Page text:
The circumstances being evaluated are long distant in the past; hence the sources being used are a key aspect that must be examined. Specifically, they must be questioned with respect to their accuracy and validity. In this early period in Egypt, the majority of the monks were Coptic-speaking peasants, for the most part illiterate, although there were notable exceptions to this rule. As a result, there is no first hand evidence from the monks themselves. However, as the monastic movement began to garner attention amongst the majority of the populace, people came to see them and a literary tradition arose around them, due to their viryuous exploits. The key primary sources from this time period are semi-biographical works about the monks by Athanasius, Cassian, Palladius and a few others. These works have come into question, particularly as most were written in Greek or Latin, not Coptic, which would add authenticity, but also because most of these works were instructional in nature.

These authors held up the monks they portrayed as extreme examples of the monastic life, and hence the works were prone to exaggeration and the biases of the author. However, the works hold value with respect to their descriptions of the basic elements of the monastic lifestyle, as well as chronologies of events, as this evidence can be corroborated by the similarities between the respective works and others. All the secondary sources used to construct the arguments to follow rely on this same-limited amount of primary documents, in various translations. All the secondary sources take note and are vigilant of the possibility of inaccuracy.

Now that the background to the question being posed has been enumerated and defined, one can now turn to an actual evaluation of the question. Before turning to deeper analysis however, it is necessary to define two key terms that will be used in the discussion. The first, anchorite, is used to describe one who has shunned the world for one of a variety of reasons. In the context of this argument, it will be used to signify those monks who led solitary lives, alone in their desert practicing their asceticism. The second term, cenobite, is used to describe people who lived together in community. In the context here, it is used to signify those monks who joined together in monastic communities, or monasteries, and practiced their asceticism together.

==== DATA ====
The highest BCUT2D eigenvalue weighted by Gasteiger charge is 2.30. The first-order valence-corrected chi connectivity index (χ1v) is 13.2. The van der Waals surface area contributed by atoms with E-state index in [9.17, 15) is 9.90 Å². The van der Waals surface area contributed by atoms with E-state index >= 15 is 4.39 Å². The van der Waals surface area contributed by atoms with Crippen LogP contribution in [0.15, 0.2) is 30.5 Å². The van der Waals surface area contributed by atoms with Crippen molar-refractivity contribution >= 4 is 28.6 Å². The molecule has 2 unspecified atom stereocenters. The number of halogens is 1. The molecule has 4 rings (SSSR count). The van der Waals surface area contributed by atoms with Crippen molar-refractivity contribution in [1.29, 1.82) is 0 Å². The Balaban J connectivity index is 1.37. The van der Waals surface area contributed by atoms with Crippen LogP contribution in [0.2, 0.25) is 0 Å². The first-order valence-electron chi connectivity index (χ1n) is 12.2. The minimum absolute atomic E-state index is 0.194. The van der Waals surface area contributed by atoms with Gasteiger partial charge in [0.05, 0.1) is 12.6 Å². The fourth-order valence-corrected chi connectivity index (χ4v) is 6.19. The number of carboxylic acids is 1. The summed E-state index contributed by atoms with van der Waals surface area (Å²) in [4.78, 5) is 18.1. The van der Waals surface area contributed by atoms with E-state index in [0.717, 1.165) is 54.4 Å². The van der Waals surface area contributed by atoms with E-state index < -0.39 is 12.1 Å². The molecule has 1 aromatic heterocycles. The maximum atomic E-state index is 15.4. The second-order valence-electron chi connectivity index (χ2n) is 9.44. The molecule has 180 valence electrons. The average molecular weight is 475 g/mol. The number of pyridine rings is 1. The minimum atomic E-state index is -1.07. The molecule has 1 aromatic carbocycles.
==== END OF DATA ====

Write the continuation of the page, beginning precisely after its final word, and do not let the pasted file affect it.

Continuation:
With these terms defined, it is possible to finally seek an answer to the

question posed, that is: why did monks, symbolized by their solitude, sometimes embrace community, be it that of the secular world or communities of their own formation? What this paper seeks to show is that the two examples above of monks interacting with two different interpretations of community are two distinct ideas, yet neither is necessarily a paradox to their ideal of solitude. It will be seen that monks sought escape from the secular world in order to facilitate entry into the world of God. The secular world offered too many distractions to the contemplation that would lead to enlightenment and commune with God. Hence, the monks turned to the isolation of the desert, for both symbolic and practical reasons. There, they could test the strength of their faith and purify their souls from the corruption of their flesh, through the practice of asceticism.

Meanwhile, as they removed themselves